Hurricanes 101: What, Why & How

If you have glanced at the tv or scrolled through your social media feeds in the past few weeks, it would have been impossible to miss the plethora of news coverage on the recent hurricanes that have hit the United States and its territories. It goes without saying that these catastrophes have affected many lives and have created new worries that these intense tropical storms may become the “new normal”. Amongst these growing concerns, it becomes imperative to arm ourselves with knowledge of how these storms form, whether global warming influences their growing intensity, and how we can prepare for and adapt to these harrowing storms.

Colloquially referred to as hurricanes in the U.S., this weather phenomenon goes by many different names depending on which ocean it draws water from. When tropical storms form in the Atlantic and northern Pacific oceans, they are referred to as hurricanes and often land in the United States. In the northwestern Pacific, the same storms are referred to as typhoons and often land off the east coast of Asia, near Japan. In the Indian ocean, they are referred to as cyclones or cyclonic storms. Interestingly, the only requirement to be classified as a cyclone, hurricane, or typhoon is that the storm creates winds that are over 74 miles per hour. For this article, we will continue to refer to these storms as hurricanes.

Regardless of the name, each tropical storm begins the same way. Near the equator, the air and the surface of the ocean are very warm. During the summer months (roughly from May to November), aptly termed the hurricane season, hot air from the equator becomes moist as ocean water evaporates from the surface and rises. This warm, moist air turns into clouds in the atmosphere and as the earth continues to rotate on its axis, it spins the clouds into its characteristic circular pattern. Often, when hurricanes hit land, they carry with them many catastrophic outcomes.

First and foremost, the whirling clouds and rain can reach wind speeds of up to 150 miles per hour or more. This often causes quite a bit of initial wind damage and destruction. However, once hurricanes hit land, they begin to weaken and lose speed because they have lost their power source from the rising ocean water. In addition to the first hit of wind, hurricanes often bring an initial “storm surge”, which is a bulge of water that builds up at the head of the hurricane due to high wind speeds and causes most of the initial damage. Yet again, once the initial wave of water hits, the wind speeds slow and the storm begins to lose traction.

Interestingly, the only requirement to be classified as a cyclone, hurricane, or typhoon is that the storm creates winds that are over 74 miles per hour.

After these initial blasts of wind and water, the larger concern becomes the overwhelming rain that can fall from a hurricane’s massive clouds that lead to flash flooding. Due to this danger, it is often the hurricanes with slower wind speeds that cause the most damage. Slower hurricanes move in much slower and create a smaller initial hit, but also take significantly longer to move out and can dump enormous amounts of water on land. Recently hurricane Harvey demonstrated the overwhelming effects of this by dropping the greatest amount of rainfall for any storm over the last 120 years as rainfall continued for more than 5 days. Not to be outdone, Florida also experienced massive flooding due to hurricane Irma, where almost 16 inches of water fell and flooded areas that have never previously flooded. Billions of gallons of water were sucked from Florida’s bays, leaving them dried out and empty.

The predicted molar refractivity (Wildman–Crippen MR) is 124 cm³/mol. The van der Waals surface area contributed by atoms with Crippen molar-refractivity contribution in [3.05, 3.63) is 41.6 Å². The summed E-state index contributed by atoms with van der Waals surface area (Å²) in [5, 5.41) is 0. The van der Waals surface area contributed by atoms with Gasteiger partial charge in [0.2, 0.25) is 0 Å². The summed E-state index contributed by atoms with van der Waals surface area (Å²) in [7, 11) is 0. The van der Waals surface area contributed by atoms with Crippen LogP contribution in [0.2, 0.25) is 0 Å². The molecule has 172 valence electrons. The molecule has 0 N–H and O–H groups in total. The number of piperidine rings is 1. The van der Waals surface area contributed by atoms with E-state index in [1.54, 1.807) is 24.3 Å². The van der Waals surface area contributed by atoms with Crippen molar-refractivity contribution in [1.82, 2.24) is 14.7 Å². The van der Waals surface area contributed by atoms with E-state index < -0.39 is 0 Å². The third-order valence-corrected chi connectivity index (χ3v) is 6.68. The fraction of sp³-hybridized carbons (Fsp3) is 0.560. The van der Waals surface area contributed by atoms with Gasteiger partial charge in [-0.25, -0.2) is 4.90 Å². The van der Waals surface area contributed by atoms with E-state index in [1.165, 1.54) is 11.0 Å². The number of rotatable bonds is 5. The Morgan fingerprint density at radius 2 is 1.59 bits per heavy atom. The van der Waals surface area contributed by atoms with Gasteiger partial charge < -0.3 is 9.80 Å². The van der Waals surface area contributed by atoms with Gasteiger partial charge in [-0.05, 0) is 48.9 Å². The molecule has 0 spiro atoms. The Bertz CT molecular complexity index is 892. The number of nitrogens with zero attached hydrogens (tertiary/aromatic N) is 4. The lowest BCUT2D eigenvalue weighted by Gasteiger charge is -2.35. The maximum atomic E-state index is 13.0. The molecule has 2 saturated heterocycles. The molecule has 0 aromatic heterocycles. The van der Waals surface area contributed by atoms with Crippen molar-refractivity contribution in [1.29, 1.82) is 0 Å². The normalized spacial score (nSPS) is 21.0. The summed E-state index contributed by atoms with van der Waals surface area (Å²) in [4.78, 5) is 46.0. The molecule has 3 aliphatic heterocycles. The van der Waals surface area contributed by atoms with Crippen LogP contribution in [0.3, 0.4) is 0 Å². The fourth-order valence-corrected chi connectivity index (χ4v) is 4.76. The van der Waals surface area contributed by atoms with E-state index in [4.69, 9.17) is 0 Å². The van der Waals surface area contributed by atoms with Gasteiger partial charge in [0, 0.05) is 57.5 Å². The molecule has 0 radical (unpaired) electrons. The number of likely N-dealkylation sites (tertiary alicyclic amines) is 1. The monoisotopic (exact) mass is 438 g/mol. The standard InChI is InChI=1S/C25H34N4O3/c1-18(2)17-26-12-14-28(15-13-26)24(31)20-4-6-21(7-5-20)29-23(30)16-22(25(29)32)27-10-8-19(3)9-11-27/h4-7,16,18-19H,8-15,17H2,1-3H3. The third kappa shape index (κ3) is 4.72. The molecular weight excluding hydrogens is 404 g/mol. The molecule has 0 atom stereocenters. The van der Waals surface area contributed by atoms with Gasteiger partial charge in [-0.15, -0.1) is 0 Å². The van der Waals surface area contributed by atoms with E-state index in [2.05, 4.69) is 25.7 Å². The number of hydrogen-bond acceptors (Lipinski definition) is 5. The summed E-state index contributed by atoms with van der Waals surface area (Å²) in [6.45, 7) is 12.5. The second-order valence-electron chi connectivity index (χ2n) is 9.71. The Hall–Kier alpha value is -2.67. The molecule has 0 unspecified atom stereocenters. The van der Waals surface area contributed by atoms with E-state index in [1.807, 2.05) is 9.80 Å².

With the occurrence of these enormously devastating storms that are significantly worse than usual and closer together than one would expect, it is reasonable to wonder if these types of hurricanes will continue to occur and how climate change might have an effect. According to recent research, trends suggest that there may be a tendency towards fewer, more intense hurricanes as seen in hurricanes Harvey and Irma. Due to a warming climate, the atmosphere holds more water and the sea level continues to rise. These circumstances may suggest why the most recent hurricanes were wetter and rainier than in the past. However, it is notable that hurricane data is not nearly as complete and thorough and climate history and most of the research is based in the past 30 years. In addition, many of the trends have been predicted through model simulations. Models can be incredibly accurate predictors, but are not infallible. More research into the hurricanes and their correlations with climate change are required to produce solid predictions for the future. Regardless, this year has been devastating for many, costing people their homes and billions of dollars in damage for cities. Arming ourselves with knowledge and supporting each other is the only way to persevere through these tragedies.

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Cassandra Poulos is a senior majoring in Biology on a Pre-health track. She has conducted research in Diane Slusarski’s lab at the University of Iowa using zebrafish to investigate candidate genes for cataracts. In addition to her research, she is also a biology ambassador giving tours to prospective students. As the Editor-in-chief of Stemosphere, she hopes to bring science into the lives of as many people as possible.